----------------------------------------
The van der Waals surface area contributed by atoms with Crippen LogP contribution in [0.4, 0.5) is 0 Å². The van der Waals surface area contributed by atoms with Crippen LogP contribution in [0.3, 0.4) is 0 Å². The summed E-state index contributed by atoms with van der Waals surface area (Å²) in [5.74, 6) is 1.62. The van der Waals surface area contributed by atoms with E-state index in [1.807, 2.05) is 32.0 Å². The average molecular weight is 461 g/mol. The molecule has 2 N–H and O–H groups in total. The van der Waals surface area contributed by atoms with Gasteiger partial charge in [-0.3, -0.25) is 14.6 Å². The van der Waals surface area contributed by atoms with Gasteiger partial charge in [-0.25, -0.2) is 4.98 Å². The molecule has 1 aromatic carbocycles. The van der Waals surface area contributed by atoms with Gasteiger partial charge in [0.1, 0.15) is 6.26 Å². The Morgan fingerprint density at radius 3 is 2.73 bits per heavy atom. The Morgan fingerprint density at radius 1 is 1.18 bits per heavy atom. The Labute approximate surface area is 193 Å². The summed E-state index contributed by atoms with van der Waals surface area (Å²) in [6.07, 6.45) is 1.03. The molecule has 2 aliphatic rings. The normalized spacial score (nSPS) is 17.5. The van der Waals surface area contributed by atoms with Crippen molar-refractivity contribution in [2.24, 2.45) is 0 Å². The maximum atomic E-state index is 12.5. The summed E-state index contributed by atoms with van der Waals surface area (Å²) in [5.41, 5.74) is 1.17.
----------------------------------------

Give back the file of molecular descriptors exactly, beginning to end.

The van der Waals surface area contributed by atoms with Crippen LogP contribution in [0.4, 0.5) is 0 Å². The van der Waals surface area contributed by atoms with Crippen LogP contribution in [0.3, 0.4) is 0 Å². The summed E-state index contributed by atoms with van der Waals surface area (Å²) in [5.74, 6) is 1.62. The van der Waals surface area contributed by atoms with E-state index in [1.807, 2.05) is 32.0 Å². The average molecular weight is 461 g/mol. The molecule has 2 N–H and O–H groups in total. The van der Waals surface area contributed by atoms with Gasteiger partial charge in [-0.3, -0.25) is 14.6 Å². The van der Waals surface area contributed by atoms with Gasteiger partial charge in [-0.25, -0.2) is 4.98 Å². The molecule has 1 aromatic carbocycles. The van der Waals surface area contributed by atoms with Gasteiger partial charge in [0.1, 0.15) is 6.26 Å². The Morgan fingerprint density at radius 3 is 2.73 bits per heavy atom. The Morgan fingerprint density at radius 1 is 1.18 bits per heavy atom. The Labute approximate surface area is 193 Å². The summed E-state index contributed by atoms with van der Waals surface area (Å²) in [6.07, 6.45) is 1.03. The molecule has 2 aliphatic rings. The normalized spacial score (nSPS) is 17.5. The van der Waals surface area contributed by atoms with Crippen molar-refractivity contribution in [2.24, 2.45) is 0 Å². The maximum atomic E-state index is 12.5. The summed E-state index contributed by atoms with van der Waals surface area (Å²) in [5.41, 5.74) is 1.17.